“But after I started to do the measurements, I realised there was a high level of risk here as well,” he said.
 
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Japanese teacher Norio Watanabe works with Safecast to teach his pupils how to measure radiation
 
 
‘You can’t ignore it’
 
He sent his children away, but stayed behind to look after his mother, a decision he believes may have contributed to his 2015 diagnosis with thyroid cancer.
 
“As a scientist, I think the chance that it was caused by the Fukushima accident might be 50-50, but in my heart, I think it was likely the cause,” he said.
 
His thyroid was removed and he is now healthy, but Watanabe worries about his students, who he fears “will carry risk with them for the rest of their lives.”
 
“If there are no people like me who continue to monitor the levels, it will be forgotten.”
 
Safecast now has around 3,000 devices worldwide and data from 90 countries. Its counters come as a kit that volunteers can buy through third parties and assemble at home.
 
Because volunteers choose where they want to measure at random and often overlap, “they validate unknowingly each other’s measurements,” said Franken, and anomalies or exceptions are checked by Safecast staff.
 
The NGO is now expanding into measuring air pollution, initially mostly in the US city of Los Angeles during a test phase.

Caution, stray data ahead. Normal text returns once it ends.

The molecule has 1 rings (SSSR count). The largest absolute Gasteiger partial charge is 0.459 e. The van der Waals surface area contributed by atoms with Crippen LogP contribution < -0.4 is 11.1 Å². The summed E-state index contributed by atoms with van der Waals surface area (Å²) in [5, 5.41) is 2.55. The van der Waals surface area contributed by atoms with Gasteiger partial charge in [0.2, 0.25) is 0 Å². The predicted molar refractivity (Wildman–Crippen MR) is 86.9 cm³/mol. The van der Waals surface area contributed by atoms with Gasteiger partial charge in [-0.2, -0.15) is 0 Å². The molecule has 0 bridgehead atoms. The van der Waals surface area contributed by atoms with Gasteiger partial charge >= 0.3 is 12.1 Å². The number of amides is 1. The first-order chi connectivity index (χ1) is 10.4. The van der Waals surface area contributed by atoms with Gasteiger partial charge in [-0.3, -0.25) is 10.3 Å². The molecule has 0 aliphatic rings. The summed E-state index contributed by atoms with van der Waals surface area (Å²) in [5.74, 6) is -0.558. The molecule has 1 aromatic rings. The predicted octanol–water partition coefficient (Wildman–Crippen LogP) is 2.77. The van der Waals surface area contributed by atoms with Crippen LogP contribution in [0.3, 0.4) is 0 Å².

Its radiation data is all open source, and has been used to study everything from the effects of fallout on wildlife to how people move around cities, said Franken.
 
He says Safecast’s data mostly corroborates official measurements, but provides readings that are more relevant to people’s lives.
 
“Our volunteers decide to measure where their schools are, where their workplaces are, where their houses are.”
 
And he believes Safecast has helped push Japan’s government to realise that “transparency and being open are very important to create trust.”
 
“The power of citizen science means that you can’t stop it and also that you can’t ignore it.”
 

March 15, 2018 Posted by | Fukushima 2018 | , , | Leave a comment

Radiation levels in Fukushima zones higher in 2017 than 2016, and still above government target despite cleanup: Greenpeace Japan

Look how the Japanese media are routinely censoring the news about the Fukushima situation.
In the first article  about the Greenpeace recent report, a short article published in Australia, are clearly stated:
1. Fukushima still has radiation 100 times higher than normal.
2. Greenpeace warned all areas surveyed, including those where people have been allowed to return, had levels of radiation similar to an active nuclear facility “requiring strict controls”, despite the fact that residents had lifted restrictions on access after years of decontamination efforts.
3. “This is public land. Citizens, including children and pregnant women returning to their contaminated homes, are at risk of receiving radiation doses equivalent to one chest X-ray every week.
4. This is unacceptable and a clear violation of their human rights,” Jan Vande Putte with Greenpeace Belgium, and leader of the survey, said.
In the second article about the Greenpeace recent report, a longer article published by the Japan Times in Japan, all those clearly stated 4 points have now disappeared, vanished, having been censored and left out, or spinned down, reduced, minimized such as: